By J. Marshall Shepherd, Special to CNN
When we go to major sporting events, my kids love to play the “Shuffle Hat” game on the Jumbotron screen. A ball is placed under a hat, and the hats are shuffled around quickly to distract you. If you keep your eye on the hat with the ball, you can usually find it.
The public increasingly faces a similar shell game with climate science information.
Every four to six years, the Intergovernmental Panel on Climate Change assesses and reviews the most recent science, technology and societal impacts related to climate change. Created in 1988 by the United Nations and the World Meteorological Organization, the IPCC will begin the roll out of its fifth assessment report this week.
In an era where some give more credence to climate predictions from rodents or almanacs, clarity is needed.
For me, the hat with the ball from the IPCC report is that it continues to affirm that our planet is warming, and humans are a significant contributor to the warming.
Andrew Dessler, professor and author of “Introduction to Modern Climate Change,” noted in a recent phone conversation the remarkable consistency in the main conclusions of every previous IPCC report. The analysis also provides measured thoughts on implications for the frequency and intensity of certain extreme weather events.
Extreme weather and climate directly affect many aspects of society, including public health, agriculture and national security. Navy Adm. Samuel Locklear, commander of the U.S. Pacific Command, has noted that climate change is the biggest new threat to Pacific security.
Recently, an elderly man from my church said, “Doc, what’s going on? The weather is different.” For a public increasingly inquisitive about what they see around them, it is important to be aware of the distracting hats whizzing around and to keep your eye on the hat with the ball.
Many recent discussions have focused on “uncertainty.” Yes, topics of uncertainty exist in climate science as in any science, but this does not render the science unusable. Most readers would take an umbrella or expect rain if the weather forecast called for a 95% or greater chance of rain. How silly would it sound to say, “Don’t bother getting an umbrella because there is 5% uncertainty in that forecast”?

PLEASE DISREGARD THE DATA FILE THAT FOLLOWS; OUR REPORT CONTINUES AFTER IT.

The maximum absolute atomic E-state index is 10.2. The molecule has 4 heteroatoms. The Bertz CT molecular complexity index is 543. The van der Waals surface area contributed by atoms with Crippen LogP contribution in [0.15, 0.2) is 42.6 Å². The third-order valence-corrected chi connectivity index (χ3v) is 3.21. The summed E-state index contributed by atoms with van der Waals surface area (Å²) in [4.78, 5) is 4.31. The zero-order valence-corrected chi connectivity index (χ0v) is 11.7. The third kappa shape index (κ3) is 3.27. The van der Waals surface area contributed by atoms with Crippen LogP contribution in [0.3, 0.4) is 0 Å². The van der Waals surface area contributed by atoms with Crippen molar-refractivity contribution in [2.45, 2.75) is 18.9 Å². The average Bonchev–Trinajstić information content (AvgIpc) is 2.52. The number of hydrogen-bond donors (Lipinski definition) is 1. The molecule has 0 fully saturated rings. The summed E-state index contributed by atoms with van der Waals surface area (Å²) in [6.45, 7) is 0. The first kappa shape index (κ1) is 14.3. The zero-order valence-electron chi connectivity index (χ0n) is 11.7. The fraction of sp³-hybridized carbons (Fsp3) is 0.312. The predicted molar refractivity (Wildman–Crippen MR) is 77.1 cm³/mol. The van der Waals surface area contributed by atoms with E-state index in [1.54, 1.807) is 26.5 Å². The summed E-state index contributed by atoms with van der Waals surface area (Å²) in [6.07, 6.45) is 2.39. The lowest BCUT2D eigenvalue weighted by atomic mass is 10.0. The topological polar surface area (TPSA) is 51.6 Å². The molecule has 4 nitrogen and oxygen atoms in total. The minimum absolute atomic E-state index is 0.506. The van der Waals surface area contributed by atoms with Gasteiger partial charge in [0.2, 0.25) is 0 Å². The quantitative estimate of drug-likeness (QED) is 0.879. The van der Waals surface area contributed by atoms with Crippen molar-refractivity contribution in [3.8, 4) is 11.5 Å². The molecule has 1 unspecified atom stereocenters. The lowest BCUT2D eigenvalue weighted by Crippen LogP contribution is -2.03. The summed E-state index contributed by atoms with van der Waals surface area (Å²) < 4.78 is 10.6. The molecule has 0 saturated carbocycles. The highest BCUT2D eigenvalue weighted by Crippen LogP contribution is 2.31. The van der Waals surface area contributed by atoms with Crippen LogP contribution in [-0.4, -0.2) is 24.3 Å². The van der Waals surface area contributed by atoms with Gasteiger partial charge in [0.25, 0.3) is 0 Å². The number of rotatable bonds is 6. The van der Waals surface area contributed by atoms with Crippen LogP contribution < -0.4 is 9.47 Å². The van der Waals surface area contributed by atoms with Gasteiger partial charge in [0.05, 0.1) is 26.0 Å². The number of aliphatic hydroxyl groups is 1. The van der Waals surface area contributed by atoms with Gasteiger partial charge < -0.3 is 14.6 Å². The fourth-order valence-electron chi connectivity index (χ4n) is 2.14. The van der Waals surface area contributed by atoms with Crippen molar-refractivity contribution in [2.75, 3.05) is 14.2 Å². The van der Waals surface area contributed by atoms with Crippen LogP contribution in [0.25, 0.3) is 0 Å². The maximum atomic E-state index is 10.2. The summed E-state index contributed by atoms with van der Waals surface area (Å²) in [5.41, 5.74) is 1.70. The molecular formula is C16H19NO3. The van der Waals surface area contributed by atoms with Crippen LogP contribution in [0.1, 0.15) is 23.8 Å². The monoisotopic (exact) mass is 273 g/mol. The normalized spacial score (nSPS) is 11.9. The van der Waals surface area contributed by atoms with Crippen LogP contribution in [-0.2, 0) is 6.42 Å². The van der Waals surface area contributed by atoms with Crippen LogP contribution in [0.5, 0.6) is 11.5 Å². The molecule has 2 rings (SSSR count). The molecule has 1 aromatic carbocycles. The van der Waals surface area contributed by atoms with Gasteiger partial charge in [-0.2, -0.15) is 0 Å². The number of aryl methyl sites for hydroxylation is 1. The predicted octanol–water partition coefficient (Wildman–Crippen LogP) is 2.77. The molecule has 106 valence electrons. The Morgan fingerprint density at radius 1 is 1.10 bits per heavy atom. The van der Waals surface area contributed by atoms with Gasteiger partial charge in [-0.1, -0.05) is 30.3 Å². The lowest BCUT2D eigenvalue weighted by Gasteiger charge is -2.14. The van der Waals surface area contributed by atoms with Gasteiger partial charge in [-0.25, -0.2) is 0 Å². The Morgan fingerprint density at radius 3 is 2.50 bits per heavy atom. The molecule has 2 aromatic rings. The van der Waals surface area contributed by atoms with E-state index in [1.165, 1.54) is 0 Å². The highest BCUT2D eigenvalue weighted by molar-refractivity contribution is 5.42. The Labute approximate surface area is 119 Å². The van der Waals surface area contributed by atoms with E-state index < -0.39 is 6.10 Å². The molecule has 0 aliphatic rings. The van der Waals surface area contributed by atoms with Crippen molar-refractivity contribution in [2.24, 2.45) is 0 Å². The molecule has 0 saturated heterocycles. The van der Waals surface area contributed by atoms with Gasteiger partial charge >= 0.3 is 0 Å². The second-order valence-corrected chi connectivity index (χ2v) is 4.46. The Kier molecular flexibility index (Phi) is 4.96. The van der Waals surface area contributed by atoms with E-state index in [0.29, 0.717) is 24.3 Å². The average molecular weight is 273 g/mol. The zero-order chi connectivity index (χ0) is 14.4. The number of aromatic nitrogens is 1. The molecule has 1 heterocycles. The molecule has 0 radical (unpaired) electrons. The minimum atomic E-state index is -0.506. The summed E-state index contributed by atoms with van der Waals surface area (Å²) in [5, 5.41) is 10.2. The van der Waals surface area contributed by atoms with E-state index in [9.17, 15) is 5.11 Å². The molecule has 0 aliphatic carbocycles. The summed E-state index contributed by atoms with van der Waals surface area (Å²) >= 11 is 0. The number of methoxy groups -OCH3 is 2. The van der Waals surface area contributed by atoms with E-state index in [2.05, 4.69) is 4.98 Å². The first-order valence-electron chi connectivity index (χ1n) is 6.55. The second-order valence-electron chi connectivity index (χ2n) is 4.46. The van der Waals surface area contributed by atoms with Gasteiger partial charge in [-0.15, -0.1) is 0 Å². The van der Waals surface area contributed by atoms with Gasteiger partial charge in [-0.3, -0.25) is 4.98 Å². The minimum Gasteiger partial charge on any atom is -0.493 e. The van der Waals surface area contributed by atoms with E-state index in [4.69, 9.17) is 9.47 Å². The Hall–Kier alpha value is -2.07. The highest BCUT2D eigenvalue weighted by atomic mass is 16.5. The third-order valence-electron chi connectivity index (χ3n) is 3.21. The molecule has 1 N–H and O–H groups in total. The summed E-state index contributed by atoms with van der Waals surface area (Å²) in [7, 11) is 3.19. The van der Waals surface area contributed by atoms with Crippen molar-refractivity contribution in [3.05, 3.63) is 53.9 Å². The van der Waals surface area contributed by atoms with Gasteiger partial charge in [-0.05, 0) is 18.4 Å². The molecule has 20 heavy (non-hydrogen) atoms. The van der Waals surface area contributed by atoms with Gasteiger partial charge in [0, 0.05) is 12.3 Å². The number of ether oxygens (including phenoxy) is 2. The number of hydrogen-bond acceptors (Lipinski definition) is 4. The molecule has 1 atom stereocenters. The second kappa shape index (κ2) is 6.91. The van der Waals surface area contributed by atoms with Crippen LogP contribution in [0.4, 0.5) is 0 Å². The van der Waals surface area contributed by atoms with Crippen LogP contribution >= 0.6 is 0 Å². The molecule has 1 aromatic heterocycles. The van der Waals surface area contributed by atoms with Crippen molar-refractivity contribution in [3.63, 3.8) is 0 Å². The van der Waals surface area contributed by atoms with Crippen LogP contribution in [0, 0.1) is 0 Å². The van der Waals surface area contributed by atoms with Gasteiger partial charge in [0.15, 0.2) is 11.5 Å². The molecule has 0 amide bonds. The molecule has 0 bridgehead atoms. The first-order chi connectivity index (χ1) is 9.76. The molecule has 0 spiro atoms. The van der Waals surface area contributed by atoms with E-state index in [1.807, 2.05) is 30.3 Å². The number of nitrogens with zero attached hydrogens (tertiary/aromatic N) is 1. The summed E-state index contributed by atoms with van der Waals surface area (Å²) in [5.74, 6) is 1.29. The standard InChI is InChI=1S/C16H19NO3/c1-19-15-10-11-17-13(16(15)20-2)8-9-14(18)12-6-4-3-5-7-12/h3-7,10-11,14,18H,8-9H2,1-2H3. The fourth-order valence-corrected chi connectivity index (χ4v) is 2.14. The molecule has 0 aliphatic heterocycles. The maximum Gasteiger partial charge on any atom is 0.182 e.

Dessler characterized the fuss over climate uncertainty in the new report this way: “The change that has everyone in a tizzy is a slight enlargement of one side of the error bar (range of error for climate sensitivity). If that’s the biggest change, then things are not changing very much.”
Another way of thinking about it is: How silly would it be for a father and mother to argue about whether their child is going to have a fever of 101.5 or 102?
High profile legal cases like the O.J. Simpson or George Zimmerman trials have increased public understanding of “reasonable doubt.”
Environmental Health News’ Peter Dykstra made a point that resonated with me. Science doesn’t operate on a “reasonable doubt” basis. If so, I suppose we would take our chances and not grab an umbrella because that 95% chance of rain is not 100%. Similarly, would most parents not take action because the pediatrician’s diagnosis has some uncertainty?
It is important to understand and respect the scientific process. It operates differently than a court system, business decision or legislation.
The peer-reviewed science literature provides a mechanism to publish, scrutinize and test climate science. In the United States, the Food and Drug Administration ensures that our foods and medicines are safe. Peer review serves a similar role for science. Good science inherently involves skepticism. However, regardless of the side of an issue, if the skepticism is always one-directional, is it skepticism or bias?
Recently, the IPCC has been criticized for being too slow or too big. This is a fair discussion to have, but it shouldn’t distract us from the findings in the latest report.
Science requires time to sort out the truth from fiction, for theories to be tested or challenged. It is not well suited for tweets and blogs, which allow “zombie theories” — ideas that have been debunked but continue to live on. Along these lines, some publications are removing or limiting online comments in order to protect scientific integrity.
As I write this commentary, I am watching football highlights. I debate football vigorously with my friends, but we always walk away friends. Irrespective of viewpoint, calling people “deniers” or “warmists” is counterproductive and inflammatory. There are deep-rooted feelings that have created zealotry, and at times, all sides have crossed lines of civility. I am proud to say that I enjoy very solid collegial and personal relationships with people who I sometimes disagree with on climate science.
On the eve of the IPCC’s fifth assessment report, I still have faith in the scientific method, the common sense and keen eye of people, and human courtesy. These things will keep our hat with the ball.